BOULDER, Colo. (KDVR) — Students expected some COVID-related changes for the start of school at CU Boulder.
“For the most part, I think they were really clear about how things were going to go,” freshman Alex Bonardi said.
“I guess I just expected everyone to be wearing masks, and kind of keeping their space—like they have been,” freshman Spencer Garner said.
But a memo, sent out last week, about party restrictions came as a bit more of a surprise to students.
“I was kind of shook at first because it was really serious and all in bold. But then, once you start to read it and process it, it makes sense,” Garner told FOX31.
The memo outlines consequences for any student that violates a public health order, in connection to attending a party—on or off campus.
“It was definitely like ‘oh my god, that’s kind of scary’ because you never know—you might be caught in a situation like that,” freshman Angelina Trento said. “I was definitely scared at first, but I think it’s the right thing to do.”
Students who are caught hosting or attending a party or large gathering will not be allowed on campus for two weeks, placed on probation, and required to participate in educational sanctions—though the school did not specify what those were.
It was a concern one senior voiced to the Problem Solvers last week, after he captured pictures and videos of fellow CU students ignoring social distancing guidelines.
“It almost seemed like a regular weekend, despite what is going on,” Miles Levin said, back on Aug. 24.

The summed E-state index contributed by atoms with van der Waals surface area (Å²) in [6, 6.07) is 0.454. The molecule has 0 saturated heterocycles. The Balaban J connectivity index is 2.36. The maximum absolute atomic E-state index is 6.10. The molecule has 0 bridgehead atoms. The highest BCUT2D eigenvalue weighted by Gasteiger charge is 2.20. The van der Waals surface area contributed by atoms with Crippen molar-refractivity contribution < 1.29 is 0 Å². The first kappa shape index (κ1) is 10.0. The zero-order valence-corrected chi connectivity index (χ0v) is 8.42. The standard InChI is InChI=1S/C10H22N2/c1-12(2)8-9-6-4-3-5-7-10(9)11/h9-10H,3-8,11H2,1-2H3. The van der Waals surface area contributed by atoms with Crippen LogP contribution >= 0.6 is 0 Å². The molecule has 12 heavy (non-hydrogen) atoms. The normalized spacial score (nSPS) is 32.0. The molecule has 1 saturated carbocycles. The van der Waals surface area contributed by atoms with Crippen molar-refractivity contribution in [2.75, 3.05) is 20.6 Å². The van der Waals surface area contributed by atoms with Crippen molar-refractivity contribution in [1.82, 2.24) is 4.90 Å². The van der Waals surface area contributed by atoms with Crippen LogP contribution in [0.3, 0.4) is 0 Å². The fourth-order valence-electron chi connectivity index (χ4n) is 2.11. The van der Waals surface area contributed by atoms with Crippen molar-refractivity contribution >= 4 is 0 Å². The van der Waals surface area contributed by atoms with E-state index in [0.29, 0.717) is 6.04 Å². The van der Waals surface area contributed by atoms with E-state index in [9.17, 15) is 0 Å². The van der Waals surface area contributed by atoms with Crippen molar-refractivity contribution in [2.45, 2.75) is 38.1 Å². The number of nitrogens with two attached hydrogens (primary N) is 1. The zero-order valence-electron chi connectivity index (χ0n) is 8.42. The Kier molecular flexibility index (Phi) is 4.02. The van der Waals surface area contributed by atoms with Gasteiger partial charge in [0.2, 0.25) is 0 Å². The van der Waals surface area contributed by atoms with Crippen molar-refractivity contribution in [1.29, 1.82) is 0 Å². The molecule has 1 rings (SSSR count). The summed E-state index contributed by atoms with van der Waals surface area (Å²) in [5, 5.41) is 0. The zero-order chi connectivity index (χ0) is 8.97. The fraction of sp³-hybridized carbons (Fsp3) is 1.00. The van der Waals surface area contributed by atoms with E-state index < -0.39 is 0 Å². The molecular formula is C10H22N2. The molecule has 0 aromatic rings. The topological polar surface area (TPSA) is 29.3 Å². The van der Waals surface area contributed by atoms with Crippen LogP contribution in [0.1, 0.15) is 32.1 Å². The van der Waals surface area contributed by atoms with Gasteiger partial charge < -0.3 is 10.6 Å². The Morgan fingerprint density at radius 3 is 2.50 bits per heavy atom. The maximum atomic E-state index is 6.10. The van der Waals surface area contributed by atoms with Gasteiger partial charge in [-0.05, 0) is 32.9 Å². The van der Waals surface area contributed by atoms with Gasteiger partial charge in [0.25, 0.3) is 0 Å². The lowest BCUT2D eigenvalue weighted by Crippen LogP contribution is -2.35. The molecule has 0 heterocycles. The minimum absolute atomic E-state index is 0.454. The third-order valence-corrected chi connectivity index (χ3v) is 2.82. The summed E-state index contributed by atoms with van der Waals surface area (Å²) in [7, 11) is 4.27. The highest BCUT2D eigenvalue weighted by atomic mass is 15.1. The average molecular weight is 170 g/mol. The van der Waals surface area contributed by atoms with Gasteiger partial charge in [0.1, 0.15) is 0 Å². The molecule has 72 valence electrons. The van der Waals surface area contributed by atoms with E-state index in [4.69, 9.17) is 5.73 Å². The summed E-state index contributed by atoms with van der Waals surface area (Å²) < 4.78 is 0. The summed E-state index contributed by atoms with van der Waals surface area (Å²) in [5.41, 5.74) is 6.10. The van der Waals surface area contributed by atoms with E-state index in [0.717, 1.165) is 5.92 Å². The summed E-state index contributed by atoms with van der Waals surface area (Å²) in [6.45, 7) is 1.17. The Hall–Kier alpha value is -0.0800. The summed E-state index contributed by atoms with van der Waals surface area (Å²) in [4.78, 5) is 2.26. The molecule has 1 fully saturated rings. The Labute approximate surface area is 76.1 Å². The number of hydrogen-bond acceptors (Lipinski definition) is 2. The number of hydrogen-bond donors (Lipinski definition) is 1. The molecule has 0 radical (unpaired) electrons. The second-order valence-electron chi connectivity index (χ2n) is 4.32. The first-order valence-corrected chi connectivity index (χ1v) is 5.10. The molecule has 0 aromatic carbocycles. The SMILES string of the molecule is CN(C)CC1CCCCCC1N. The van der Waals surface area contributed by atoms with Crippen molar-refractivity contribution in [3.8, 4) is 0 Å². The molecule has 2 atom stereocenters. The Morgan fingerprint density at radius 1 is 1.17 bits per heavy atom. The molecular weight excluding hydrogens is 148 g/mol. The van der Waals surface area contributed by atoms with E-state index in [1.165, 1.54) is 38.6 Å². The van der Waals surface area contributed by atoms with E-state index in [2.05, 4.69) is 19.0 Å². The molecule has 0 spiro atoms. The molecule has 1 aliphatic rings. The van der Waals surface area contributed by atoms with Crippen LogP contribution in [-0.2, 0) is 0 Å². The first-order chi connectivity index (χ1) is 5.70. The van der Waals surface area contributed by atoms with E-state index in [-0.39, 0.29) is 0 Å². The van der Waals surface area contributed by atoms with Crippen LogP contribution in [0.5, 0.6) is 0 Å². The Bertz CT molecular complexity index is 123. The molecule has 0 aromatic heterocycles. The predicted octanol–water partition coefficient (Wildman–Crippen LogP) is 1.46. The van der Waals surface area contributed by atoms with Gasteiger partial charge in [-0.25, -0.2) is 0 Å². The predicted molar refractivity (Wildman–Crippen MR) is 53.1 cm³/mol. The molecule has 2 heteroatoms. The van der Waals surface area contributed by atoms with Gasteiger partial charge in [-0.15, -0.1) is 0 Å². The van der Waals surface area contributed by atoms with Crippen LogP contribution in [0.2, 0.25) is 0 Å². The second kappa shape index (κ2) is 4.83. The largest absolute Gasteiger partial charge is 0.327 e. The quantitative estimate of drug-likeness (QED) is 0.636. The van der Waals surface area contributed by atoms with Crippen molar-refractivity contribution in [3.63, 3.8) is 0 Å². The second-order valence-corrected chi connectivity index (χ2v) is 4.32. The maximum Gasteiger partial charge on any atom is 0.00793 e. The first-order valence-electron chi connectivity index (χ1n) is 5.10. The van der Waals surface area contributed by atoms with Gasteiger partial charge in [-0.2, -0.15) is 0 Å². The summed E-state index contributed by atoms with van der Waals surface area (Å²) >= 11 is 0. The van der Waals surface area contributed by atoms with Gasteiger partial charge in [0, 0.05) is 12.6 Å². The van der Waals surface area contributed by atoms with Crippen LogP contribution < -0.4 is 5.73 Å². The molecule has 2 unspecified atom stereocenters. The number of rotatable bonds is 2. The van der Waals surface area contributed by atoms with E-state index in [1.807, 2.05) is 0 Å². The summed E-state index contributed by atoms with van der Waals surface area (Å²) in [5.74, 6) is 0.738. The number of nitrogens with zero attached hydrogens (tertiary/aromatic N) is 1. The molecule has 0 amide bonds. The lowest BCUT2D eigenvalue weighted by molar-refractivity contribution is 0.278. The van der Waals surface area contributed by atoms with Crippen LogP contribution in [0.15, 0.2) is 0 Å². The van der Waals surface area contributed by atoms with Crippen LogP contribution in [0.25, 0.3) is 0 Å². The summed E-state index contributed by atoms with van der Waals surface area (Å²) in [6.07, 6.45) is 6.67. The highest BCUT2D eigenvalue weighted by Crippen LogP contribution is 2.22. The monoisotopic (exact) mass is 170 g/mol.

“[I] Just saw hoards of freshmen and upperclassmen congregating, meeting up with friends, headed to parties.”
CU’s “party memo” was sent out several days after that, and explains multiple violations could lead to a minimum of a semester-long suspension—in which a student would be automatically withdrawn from their classes.
“I think they’re taking it pretty seriously, because we want to stay here as long as possible,” freshman Beck Woodhull said.
“We want to be here in person to learn. It’s way easier to learn in person than it is online. They have to do what they have to do,” Woodhull added.
Some say they’re taking advantage of the great outdoors, while these new guidelines are in place.
“We just hang out a lot,” Bonardi said laughing. “We have gone to different restaurants and explored everything Boulder has—hiking and biking and such.”
FOX31 reached out to Colorado State University, to find out if they had issued similar party restrictions.
Here was their response:
“CSU is incredibly proud of our students; at this time, we have heard that they are primarily doing a great job at avoiding and not hosting large gatherings. While this can always be improved, we want to recognize that the majority of our students are following public health guidance, and making good decisions.
Our Student Conduct Services works closely with FCPS to identify any off campus student behavior that should be addressed through the Student Conduct Code. As of today, that office has verified that no students have been contacted by police for hosting large parties, including contacts from this weekend. Student Conduct Services and Off-Campus Life review information available through police about CSU students who host gatherings that do not follow public health guidance. At this time, those offices have received a few reports of gatherings that are more than 10 and less than 30 individuals, and immediately reached out to those students to begin a conduct review process. Those students may face consequences for their behavior off campus through a range of sanctions, from educational interventions about the impact of their actions through expulsion. The university also has created a reporting system where anyone can report concerns about student, faculty or staff non-compliance with COVID-19 public health guidance.”CSU
The university’s COVID-19 policy is available here.